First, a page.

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Book

Human Rights: Politics and Practice provides an introduction to human rights. Combining political science, philosophy, law, and policy-making, the text provides a broad range of perspectives on the theoretical and practical issues in this constantly evolving field. In addition to in-depth theoretical content, the text also features coverage of human rights issues in practice, with a wide range of case studies to explore concrete examples from around the world. The third edition has been brought fully up-to-date with the most recent events and latest research developments in the area. Two new chapters have been added: one on religion and human rights, and one on sexual orientation and gender issues and human rights, introducing students to these important topics and expanding the theoretical and practical discussion of issues of universalism and relativism. The new edition also features a range of carefully developed pedagogical features to aid learning, encourage critical analysis, and challenge students to question their own assumptions.

Chapter

This chapter analyses and assesses the movement towards a more Global IR. The chapter first revisits the origins of IR. While the foundational narrative stresses the origin of IR as a normative project of avoiding war in Europe, obscuring the discipline’s colonial and racist aspects, this chapter highlights broader concerns and contributions from the periphery, such as anti-colonialism, racism, underdevelopment, and world order. The second part captures IR’s neglect and lack of fit with non-Western experiences during the postwar phase of Americanization with the help of a case study—of the liberal order—and the seminal work of Mohammed Ayoob dealing with Third World Security. Part three examines efforts in various parts of the world to develop arguments and positions that question the universality of the discipline and aspire to inject greater diversity into IR. It is argued here that such regional contributions to IR need not undermine the globalization of IR theory but can complement and enrich it in the path to a Global IR.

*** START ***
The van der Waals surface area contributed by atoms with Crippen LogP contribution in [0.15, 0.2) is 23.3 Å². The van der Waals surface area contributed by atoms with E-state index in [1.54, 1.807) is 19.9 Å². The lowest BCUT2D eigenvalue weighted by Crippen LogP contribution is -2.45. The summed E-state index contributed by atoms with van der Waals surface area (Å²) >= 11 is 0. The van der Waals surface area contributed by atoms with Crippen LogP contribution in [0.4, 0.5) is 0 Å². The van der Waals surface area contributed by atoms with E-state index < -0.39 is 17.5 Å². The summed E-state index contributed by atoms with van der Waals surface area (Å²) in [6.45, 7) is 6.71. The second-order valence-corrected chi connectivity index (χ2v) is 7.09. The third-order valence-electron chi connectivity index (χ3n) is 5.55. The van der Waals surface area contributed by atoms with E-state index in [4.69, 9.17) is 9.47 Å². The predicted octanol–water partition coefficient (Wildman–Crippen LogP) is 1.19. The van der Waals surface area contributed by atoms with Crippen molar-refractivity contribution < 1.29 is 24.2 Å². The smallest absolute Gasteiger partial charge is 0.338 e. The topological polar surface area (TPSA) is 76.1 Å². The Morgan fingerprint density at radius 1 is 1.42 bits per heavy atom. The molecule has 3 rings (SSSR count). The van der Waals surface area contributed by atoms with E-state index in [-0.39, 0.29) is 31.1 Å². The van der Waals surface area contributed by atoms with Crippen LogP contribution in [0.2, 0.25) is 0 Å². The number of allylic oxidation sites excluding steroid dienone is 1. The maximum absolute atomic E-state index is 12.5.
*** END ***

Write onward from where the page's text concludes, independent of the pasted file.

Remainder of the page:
Chapter

William Abel, Elizabeth Kahn, Tom Parr, and Andrew Walton

This chapter argues that there is a just cause to intervene militarily in a state that systematically violates the human rights of its members. It rejects the views of those who contend that there is no justification for humanitarian intervention because there are no universal moral values. The chapter accepts that the value of political self-determination can explain what is wrong with humanitarian intervention in some cases. However, appeals to this value are decisive less often than many critics of intervention suppose. One concern with adopting a permissive attitude towards humanitarian intervention is that this might be open to misuse. The chapter then articulates a role for international law in authorizing intervention to minimize this risk. It concludes by clarifying how these arguments fit within a wider set of considerations pertinent to the justifiability of humanitarian intervention.